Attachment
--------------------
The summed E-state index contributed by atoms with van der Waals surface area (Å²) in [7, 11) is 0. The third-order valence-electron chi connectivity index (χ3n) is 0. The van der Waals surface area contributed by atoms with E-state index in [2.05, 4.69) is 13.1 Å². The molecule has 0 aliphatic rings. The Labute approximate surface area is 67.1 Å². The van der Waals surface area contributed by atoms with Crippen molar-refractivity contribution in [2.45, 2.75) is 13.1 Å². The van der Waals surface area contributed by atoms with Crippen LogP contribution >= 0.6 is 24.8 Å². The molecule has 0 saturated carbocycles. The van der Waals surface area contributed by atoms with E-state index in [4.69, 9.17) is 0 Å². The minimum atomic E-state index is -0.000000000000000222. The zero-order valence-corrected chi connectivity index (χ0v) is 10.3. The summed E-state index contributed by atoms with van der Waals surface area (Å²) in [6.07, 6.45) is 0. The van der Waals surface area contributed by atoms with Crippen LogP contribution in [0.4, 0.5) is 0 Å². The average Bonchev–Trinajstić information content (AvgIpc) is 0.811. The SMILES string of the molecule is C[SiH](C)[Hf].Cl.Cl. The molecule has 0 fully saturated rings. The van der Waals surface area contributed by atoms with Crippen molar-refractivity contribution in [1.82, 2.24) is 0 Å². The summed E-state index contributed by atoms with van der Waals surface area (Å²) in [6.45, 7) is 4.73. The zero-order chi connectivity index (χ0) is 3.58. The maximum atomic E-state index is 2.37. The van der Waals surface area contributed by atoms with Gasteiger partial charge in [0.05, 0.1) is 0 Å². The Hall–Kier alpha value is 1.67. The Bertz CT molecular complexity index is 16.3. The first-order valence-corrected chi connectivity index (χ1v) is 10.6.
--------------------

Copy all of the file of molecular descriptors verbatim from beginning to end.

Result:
The summed E-state index contributed by atoms with van der Waals surface area (Å²) in [7, 11) is 0. The third-order valence-electron chi connectivity index (χ3n) is 0. The van der Waals surface area contributed by atoms with E-state index in [2.05, 4.69) is 13.1 Å². The molecule has 0 aliphatic rings. The Labute approximate surface area is 67.1 Å². The van der Waals surface area contributed by atoms with Crippen molar-refractivity contribution in [2.45, 2.75) is 13.1 Å². The van der Waals surface area contributed by atoms with Crippen LogP contribution >= 0.6 is 24.8 Å². The molecule has 0 saturated carbocycles. The van der Waals surface area contributed by atoms with E-state index in [4.69, 9.17) is 0 Å². The minimum atomic E-state index is -0.000000000000000222. The zero-order valence-corrected chi connectivity index (χ0v) is 10.3. The summed E-state index contributed by atoms with van der Waals surface area (Å²) in [6.07, 6.45) is 0. The van der Waals surface area contributed by atoms with Crippen LogP contribution in [0.4, 0.5) is 0 Å². The average Bonchev–Trinajstić information content (AvgIpc) is 0.811. The SMILES string of the molecule is C[SiH](C)[Hf].Cl.Cl. The molecule has 0 fully saturated rings. The van der Waals surface area contributed by atoms with Crippen molar-refractivity contribution in [1.82, 2.24) is 0 Å². The summed E-state index contributed by atoms with van der Waals surface area (Å²) in [6.45, 7) is 4.73. The zero-order chi connectivity index (χ0) is 3.58. The maximum atomic E-state index is 2.37. The van der Waals surface area contributed by atoms with Gasteiger partial charge in [0.05, 0.1) is 0 Å². The Hall–Kier alpha value is 1.67. The Bertz CT molecular complexity index is 16.3. The first-order valence-corrected chi connectivity index (χ1v) is 10.6.